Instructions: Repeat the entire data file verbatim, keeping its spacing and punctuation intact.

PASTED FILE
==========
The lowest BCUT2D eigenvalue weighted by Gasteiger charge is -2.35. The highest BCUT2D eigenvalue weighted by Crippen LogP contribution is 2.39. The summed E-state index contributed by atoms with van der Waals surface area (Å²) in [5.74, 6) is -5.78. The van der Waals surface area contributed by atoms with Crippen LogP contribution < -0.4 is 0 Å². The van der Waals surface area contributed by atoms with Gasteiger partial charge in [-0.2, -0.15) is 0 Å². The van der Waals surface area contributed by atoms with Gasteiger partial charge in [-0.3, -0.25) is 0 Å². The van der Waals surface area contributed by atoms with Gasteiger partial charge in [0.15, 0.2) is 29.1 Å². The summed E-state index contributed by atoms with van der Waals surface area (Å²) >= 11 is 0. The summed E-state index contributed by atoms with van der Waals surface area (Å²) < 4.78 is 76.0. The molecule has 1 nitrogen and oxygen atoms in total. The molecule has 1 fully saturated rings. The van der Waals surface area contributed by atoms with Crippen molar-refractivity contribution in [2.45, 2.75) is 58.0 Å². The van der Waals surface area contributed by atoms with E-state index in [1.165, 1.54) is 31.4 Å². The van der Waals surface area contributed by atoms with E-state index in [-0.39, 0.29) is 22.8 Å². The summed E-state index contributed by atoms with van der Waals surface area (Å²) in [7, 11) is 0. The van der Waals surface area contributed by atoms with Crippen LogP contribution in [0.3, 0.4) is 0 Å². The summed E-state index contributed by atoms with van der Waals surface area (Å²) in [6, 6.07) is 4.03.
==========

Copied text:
The lowest BCUT2D eigenvalue weighted by Gasteiger charge is -2.35. The highest BCUT2D eigenvalue weighted by Crippen LogP contribution is 2.39. The summed E-state index contributed by atoms with van der Waals surface area (Å²) in [5.74, 6) is -5.78. The van der Waals surface area contributed by atoms with Crippen LogP contribution < -0.4 is 0 Å². The van der Waals surface area contributed by atoms with Gasteiger partial charge in [-0.2, -0.15) is 0 Å². The van der Waals surface area contributed by atoms with Gasteiger partial charge in [-0.3, -0.25) is 0 Å². The van der Waals surface area contributed by atoms with Gasteiger partial charge in [0.15, 0.2) is 29.1 Å². The summed E-state index contributed by atoms with van der Waals surface area (Å²) >= 11 is 0. The summed E-state index contributed by atoms with van der Waals surface area (Å²) < 4.78 is 76.0. The molecule has 1 nitrogen and oxygen atoms in total. The molecule has 1 fully saturated rings. The van der Waals surface area contributed by atoms with Crippen molar-refractivity contribution in [2.45, 2.75) is 58.0 Å². The van der Waals surface area contributed by atoms with E-state index in [1.165, 1.54) is 31.4 Å². The van der Waals surface area contributed by atoms with E-state index in [-0.39, 0.29) is 22.8 Å². The summed E-state index contributed by atoms with van der Waals surface area (Å²) in [7, 11) is 0. The van der Waals surface area contributed by atoms with Crippen LogP contribution in [0.3, 0.4) is 0 Å². The summed E-state index contributed by atoms with van der Waals surface area (Å²) in [6, 6.07) is 4.03.